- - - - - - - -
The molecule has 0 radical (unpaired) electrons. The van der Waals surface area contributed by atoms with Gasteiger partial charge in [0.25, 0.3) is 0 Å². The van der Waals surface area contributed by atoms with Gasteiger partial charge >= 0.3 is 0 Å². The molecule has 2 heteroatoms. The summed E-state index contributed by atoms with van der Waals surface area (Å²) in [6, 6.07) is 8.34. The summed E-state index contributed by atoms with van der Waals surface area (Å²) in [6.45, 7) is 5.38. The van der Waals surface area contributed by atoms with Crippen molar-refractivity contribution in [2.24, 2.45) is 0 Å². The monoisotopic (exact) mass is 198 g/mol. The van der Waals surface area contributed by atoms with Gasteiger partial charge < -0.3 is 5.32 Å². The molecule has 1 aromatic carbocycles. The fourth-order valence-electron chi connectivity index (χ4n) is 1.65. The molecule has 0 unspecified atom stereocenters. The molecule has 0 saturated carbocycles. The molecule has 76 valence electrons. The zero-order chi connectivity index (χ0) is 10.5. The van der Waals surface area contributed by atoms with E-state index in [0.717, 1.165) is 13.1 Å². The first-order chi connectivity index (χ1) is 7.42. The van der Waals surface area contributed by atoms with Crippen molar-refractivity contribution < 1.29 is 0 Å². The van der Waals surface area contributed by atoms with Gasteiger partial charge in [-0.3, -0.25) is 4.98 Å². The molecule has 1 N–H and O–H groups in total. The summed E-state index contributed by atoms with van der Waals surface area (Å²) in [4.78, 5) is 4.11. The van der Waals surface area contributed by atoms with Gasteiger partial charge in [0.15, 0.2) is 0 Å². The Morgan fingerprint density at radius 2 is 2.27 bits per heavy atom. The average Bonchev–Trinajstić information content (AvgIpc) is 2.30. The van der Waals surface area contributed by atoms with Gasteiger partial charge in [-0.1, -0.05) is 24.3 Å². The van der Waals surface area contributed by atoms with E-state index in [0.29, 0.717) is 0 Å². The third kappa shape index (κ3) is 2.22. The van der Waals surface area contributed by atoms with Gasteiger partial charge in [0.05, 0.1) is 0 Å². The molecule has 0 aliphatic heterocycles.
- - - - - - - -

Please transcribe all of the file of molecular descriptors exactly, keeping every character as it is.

The molecule has 0 radical (unpaired) electrons. The van der Waals surface area contributed by atoms with Gasteiger partial charge in [0.25, 0.3) is 0 Å². The van der Waals surface area contributed by atoms with Gasteiger partial charge >= 0.3 is 0 Å². The molecule has 2 heteroatoms. The summed E-state index contributed by atoms with van der Waals surface area (Å²) in [6, 6.07) is 8.34. The summed E-state index contributed by atoms with van der Waals surface area (Å²) in [6.45, 7) is 5.38. The van der Waals surface area contributed by atoms with Crippen molar-refractivity contribution in [2.24, 2.45) is 0 Å². The monoisotopic (exact) mass is 198 g/mol. The van der Waals surface area contributed by atoms with Gasteiger partial charge < -0.3 is 5.32 Å². The molecule has 1 aromatic carbocycles. The fourth-order valence-electron chi connectivity index (χ4n) is 1.65. The molecule has 0 unspecified atom stereocenters. The molecule has 0 saturated carbocycles. The molecule has 76 valence electrons. The zero-order chi connectivity index (χ0) is 10.5. The van der Waals surface area contributed by atoms with E-state index in [0.717, 1.165) is 13.1 Å². The first-order chi connectivity index (χ1) is 7.42. The van der Waals surface area contributed by atoms with Crippen molar-refractivity contribution < 1.29 is 0 Å². The van der Waals surface area contributed by atoms with Gasteiger partial charge in [-0.3, -0.25) is 4.98 Å². The molecule has 1 N–H and O–H groups in total. The summed E-state index contributed by atoms with van der Waals surface area (Å²) in [4.78, 5) is 4.11. The van der Waals surface area contributed by atoms with Gasteiger partial charge in [0.15, 0.2) is 0 Å². The Morgan fingerprint density at radius 2 is 2.27 bits per heavy atom. The average Bonchev–Trinajstić information content (AvgIpc) is 2.30. The van der Waals surface area contributed by atoms with Gasteiger partial charge in [-0.1, -0.05) is 24.3 Å². The van der Waals surface area contributed by atoms with E-state index in [0.29, 0.717) is 0 Å². The third kappa shape index (κ3) is 2.22. The van der Waals surface area contributed by atoms with Gasteiger partial charge in [0.05, 0.1) is 0 Å². The molecule has 0 aliphatic heterocycles.